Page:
Bluebelle's demise does however move forward our timescale for having some other girls to provide eggs. I was very keen to have hens that lay blue or olive coloured eggs, because I thought that they tasted nicer, but I have learnt that the taste of the eggs is also determined by the hens diet. Our girls had the treat of some sweetcorn one afternoon and the next day the yolks were the deepest yellow I've ever seen and they were very rich and creamy. I'm not sure what impact their diet of layers pellets (their go-to if it's raining very hard), worms, grubs, beetles and the occasional scampering thing has, but their eggs have been delicious for the last month or so since they arrived here.
I rarely plan too far ahead for our meals and we often eat 'what have we got' food. Mr J and I like these unplanned meals as it means we can have what we fancy at the time. I stand in front of the fridge and pantry and have a look at what's inside, grab a few ingredients and take it from there.
Later in the year, when the kitchen garden has been created and fruit, vegetables and herbs are growing I will spend less time looking in the fridge and more time wandering around beds selecting what is ready to harvest. Until then I have to make do with imagining that a wander around the local food shop is the equivalent, although I am already gathering herbs from the potted plants that we brought with us when we moved.
We still have so much to do to get the garden ready for the spring planting frenzy, but like everyone else we have been hampered by the rainy weather. We've been fortunate in comparison to so many who have been flooded, their livestock lost and land ruined. Our garden is sodden, the soil is saturated and struggles to drain with each new rain shower but it does drain and once we have built raised beds and set out the pathways properly, the soil should be just fine for growing a lot of our own food.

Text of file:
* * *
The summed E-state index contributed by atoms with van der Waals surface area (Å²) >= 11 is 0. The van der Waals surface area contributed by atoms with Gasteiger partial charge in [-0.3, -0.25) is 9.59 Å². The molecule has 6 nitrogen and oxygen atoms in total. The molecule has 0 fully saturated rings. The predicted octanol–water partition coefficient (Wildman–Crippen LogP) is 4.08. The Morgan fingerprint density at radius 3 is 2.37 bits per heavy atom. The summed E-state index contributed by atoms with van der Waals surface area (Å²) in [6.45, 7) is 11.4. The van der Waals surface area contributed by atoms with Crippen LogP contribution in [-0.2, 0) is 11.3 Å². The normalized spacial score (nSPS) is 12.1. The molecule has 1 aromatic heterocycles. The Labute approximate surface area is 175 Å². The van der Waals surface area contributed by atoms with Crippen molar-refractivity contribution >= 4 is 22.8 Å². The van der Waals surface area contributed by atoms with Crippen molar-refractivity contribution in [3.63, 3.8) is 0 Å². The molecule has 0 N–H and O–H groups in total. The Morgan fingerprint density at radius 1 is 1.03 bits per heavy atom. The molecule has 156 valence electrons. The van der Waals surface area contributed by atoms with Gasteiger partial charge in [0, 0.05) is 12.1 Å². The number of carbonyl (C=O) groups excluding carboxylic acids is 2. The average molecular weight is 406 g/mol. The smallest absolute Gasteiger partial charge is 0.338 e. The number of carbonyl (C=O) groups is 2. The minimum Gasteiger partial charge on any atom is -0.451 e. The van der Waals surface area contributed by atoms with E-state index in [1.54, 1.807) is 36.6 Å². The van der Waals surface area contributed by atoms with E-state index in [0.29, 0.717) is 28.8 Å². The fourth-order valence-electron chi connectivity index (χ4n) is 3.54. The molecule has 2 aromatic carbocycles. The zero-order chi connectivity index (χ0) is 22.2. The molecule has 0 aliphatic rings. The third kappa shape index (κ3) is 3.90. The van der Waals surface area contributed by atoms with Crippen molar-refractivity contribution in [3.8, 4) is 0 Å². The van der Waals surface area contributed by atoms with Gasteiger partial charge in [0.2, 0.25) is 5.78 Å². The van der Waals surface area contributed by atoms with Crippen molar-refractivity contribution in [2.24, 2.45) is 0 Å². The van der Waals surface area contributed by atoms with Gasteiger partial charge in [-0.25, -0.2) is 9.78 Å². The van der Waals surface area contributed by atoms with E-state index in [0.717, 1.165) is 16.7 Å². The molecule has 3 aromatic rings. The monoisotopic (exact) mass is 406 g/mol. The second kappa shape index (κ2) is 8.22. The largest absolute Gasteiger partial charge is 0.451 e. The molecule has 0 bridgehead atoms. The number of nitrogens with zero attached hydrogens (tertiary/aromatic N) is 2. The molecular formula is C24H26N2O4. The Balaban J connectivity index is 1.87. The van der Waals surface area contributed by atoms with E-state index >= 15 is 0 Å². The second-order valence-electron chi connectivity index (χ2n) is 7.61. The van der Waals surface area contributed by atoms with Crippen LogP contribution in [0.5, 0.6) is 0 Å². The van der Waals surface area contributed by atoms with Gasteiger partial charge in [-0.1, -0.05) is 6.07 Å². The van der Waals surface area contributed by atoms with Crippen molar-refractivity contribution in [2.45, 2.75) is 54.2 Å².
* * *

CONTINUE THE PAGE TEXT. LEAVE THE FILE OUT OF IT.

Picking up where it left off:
The chickens have been providing us with huge fresh eggs most days and we are looking forward to selecting more egg-providing girls to join us on our smallholding and we have been discussing whether to get some table birds too. I'm quite keen to look at having a couple of piglets, they could live with us for the summer and autumn and then fill our freezer in the winter, but that idea may have to wait until the kitchen garden is sorted out and some serious fencing is installed.
One of my favourite dishes is a one-pot soup with chunky vegetables in a rich liquid. Every time I make this it is different because I use the 'what have we got' method of cooking, but almost without fail I use some homemade chicken stock to provide the base liquid and rich flavour.
I make some stock from the carcass of any roast chicken that we have, I've almost stopped buying chicken portions as a whole chicken provides us with several meals and stock, so works out to be much better value. For the stock I chop a few onions, carrots and herbs and put them into a large pot with the roast chicken carcass and cover with boiling water. I boil it for about 20 minutes then turn down the heat and simmer for about another 45 minutes. Then I strain it through a colander, keeping the liquid (recycling the bones and vegetables into the local council recycle bag) and once cooled a bit I pour it into used butter or yoghurt containers. When completely cool I label it (including the date that it was cooked and frozen) and freeze for use in soups, stews and gravies.
Selection of root vegetables (and green leafy vegetables if available)
Onions or Shallots
1 stick Celery
Fresh Herbs like rosemary, thyme and sage
Sea Salt and Coarsely Ground Black Pepper
Put frozen or fresh stock into a large saucepan and put on high heat.
Chop onions or shallots, add to pan.
Cube hard root vegetables into small cubes and add to pan.
Add one or two cloves of crushed garlic and a pinch of finely grated fresh ginger (not too much or the soup will become fiery!)
For softer vegetables like squashes and pumpkins, chop into larger chunks (but still small enough to be bite-size) and add to pan.
Add any combination of vegetables that you have to hand. I prefer not to have too much of any one vegetable so allow the flavour of each to shine.
Add a spring of rosemary, thyme, sage or any other fresh herb that you fancy.
Add enough boiling water to almost cover the vegetables and bring to the boil.
Boil hard for about 10 minutes, check taste and add salt and pepper to taste and then add any chopped leafy green vegetables.
Turn the heat to medium low and simmer with the lid on for a further 15 minutes, stirring occasionally.
Turn off heat and leave to stand for 5 to 10 minutes to allow all the flavours to mature.
Serve with chunks of bread and butter or a piece of strong Cheddar cheese.
When I make this soup, all the vegetable peelings then get chopped up as finely as I have the energy for and added to the kitchen compost bag ready to go out to the compost heap. I aim to waste as little as possible.